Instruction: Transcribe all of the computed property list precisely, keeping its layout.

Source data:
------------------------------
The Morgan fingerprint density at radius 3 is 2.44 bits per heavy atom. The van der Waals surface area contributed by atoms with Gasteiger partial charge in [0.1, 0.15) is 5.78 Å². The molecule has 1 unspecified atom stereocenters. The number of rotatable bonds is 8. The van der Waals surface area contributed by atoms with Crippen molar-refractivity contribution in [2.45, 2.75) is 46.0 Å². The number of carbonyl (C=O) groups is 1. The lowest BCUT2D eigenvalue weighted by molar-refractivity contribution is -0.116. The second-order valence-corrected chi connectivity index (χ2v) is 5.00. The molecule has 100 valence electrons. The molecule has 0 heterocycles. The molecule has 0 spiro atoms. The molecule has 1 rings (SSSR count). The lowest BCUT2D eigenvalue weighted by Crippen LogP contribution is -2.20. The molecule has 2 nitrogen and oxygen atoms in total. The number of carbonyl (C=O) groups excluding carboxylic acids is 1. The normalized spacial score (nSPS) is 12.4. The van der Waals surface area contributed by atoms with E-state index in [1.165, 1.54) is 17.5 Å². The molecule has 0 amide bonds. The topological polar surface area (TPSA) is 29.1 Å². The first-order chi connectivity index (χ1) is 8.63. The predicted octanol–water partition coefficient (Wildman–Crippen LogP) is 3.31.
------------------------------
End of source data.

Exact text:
The Morgan fingerprint density at radius 3 is 2.44 bits per heavy atom. The van der Waals surface area contributed by atoms with Gasteiger partial charge in [0.1, 0.15) is 5.78 Å². The molecule has 1 unspecified atom stereocenters. The number of rotatable bonds is 8. The van der Waals surface area contributed by atoms with Crippen molar-refractivity contribution in [2.45, 2.75) is 46.0 Å². The number of carbonyl (C=O) groups is 1. The lowest BCUT2D eigenvalue weighted by molar-refractivity contribution is -0.116. The second-order valence-corrected chi connectivity index (χ2v) is 5.00. The molecule has 100 valence electrons. The molecule has 0 heterocycles. The molecule has 0 spiro atoms. The molecule has 1 rings (SSSR count). The lowest BCUT2D eigenvalue weighted by Crippen LogP contribution is -2.20. The molecule has 2 nitrogen and oxygen atoms in total. The number of carbonyl (C=O) groups excluding carboxylic acids is 1. The normalized spacial score (nSPS) is 12.4. The van der Waals surface area contributed by atoms with E-state index in [1.165, 1.54) is 17.5 Å². The molecule has 0 amide bonds. The topological polar surface area (TPSA) is 29.1 Å². The first-order chi connectivity index (χ1) is 8.63. The predicted octanol–water partition coefficient (Wildman–Crippen LogP) is 3.31.